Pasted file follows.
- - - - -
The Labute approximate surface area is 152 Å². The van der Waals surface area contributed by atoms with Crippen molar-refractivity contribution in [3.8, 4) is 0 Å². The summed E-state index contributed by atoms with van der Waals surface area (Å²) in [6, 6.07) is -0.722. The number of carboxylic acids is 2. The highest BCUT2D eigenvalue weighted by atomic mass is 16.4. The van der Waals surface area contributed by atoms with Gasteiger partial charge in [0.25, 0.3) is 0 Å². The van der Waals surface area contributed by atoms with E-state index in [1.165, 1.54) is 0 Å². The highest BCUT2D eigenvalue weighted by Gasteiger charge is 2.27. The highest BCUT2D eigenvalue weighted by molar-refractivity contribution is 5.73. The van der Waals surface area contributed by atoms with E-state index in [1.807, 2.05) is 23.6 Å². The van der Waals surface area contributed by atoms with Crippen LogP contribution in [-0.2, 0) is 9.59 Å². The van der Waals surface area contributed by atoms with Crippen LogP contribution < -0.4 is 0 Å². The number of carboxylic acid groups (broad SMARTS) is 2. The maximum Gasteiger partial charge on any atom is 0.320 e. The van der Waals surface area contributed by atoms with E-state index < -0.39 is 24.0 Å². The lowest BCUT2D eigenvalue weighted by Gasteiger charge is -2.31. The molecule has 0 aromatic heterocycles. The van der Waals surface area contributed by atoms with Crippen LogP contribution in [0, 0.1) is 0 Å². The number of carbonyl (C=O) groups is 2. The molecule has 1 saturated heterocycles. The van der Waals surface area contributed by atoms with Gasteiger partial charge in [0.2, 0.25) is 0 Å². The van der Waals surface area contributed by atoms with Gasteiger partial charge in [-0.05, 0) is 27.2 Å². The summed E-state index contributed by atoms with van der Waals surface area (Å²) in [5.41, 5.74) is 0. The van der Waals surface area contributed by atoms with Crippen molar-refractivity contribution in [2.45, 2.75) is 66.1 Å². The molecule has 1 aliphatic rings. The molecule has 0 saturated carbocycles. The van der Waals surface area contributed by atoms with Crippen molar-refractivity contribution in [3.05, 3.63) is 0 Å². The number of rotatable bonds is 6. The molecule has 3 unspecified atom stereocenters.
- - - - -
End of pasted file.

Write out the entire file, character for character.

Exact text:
The Labute approximate surface area is 152 Å². The van der Waals surface area contributed by atoms with Crippen molar-refractivity contribution in [3.8, 4) is 0 Å². The summed E-state index contributed by atoms with van der Waals surface area (Å²) in [6, 6.07) is -0.722. The number of carboxylic acids is 2. The highest BCUT2D eigenvalue weighted by atomic mass is 16.4. The van der Waals surface area contributed by atoms with Gasteiger partial charge in [0.25, 0.3) is 0 Å². The van der Waals surface area contributed by atoms with E-state index in [1.165, 1.54) is 0 Å². The highest BCUT2D eigenvalue weighted by Gasteiger charge is 2.27. The highest BCUT2D eigenvalue weighted by molar-refractivity contribution is 5.73. The van der Waals surface area contributed by atoms with E-state index in [1.807, 2.05) is 23.6 Å². The van der Waals surface area contributed by atoms with Crippen LogP contribution in [-0.2, 0) is 9.59 Å². The van der Waals surface area contributed by atoms with Crippen LogP contribution < -0.4 is 0 Å². The number of carboxylic acid groups (broad SMARTS) is 2. The maximum Gasteiger partial charge on any atom is 0.320 e. The van der Waals surface area contributed by atoms with E-state index < -0.39 is 24.0 Å². The lowest BCUT2D eigenvalue weighted by Gasteiger charge is -2.31. The molecule has 0 aromatic heterocycles. The van der Waals surface area contributed by atoms with Crippen LogP contribution in [0, 0.1) is 0 Å². The number of carbonyl (C=O) groups is 2. The molecule has 1 saturated heterocycles. The van der Waals surface area contributed by atoms with Gasteiger partial charge in [0.2, 0.25) is 0 Å². The van der Waals surface area contributed by atoms with Gasteiger partial charge in [-0.05, 0) is 27.2 Å². The summed E-state index contributed by atoms with van der Waals surface area (Å²) in [5.41, 5.74) is 0. The van der Waals surface area contributed by atoms with Crippen molar-refractivity contribution in [2.45, 2.75) is 66.1 Å². The molecule has 1 aliphatic rings. The molecule has 0 saturated carbocycles. The van der Waals surface area contributed by atoms with Crippen molar-refractivity contribution in [3.05, 3.63) is 0 Å². The number of rotatable bonds is 6. The molecule has 3 unspecified atom stereocenters.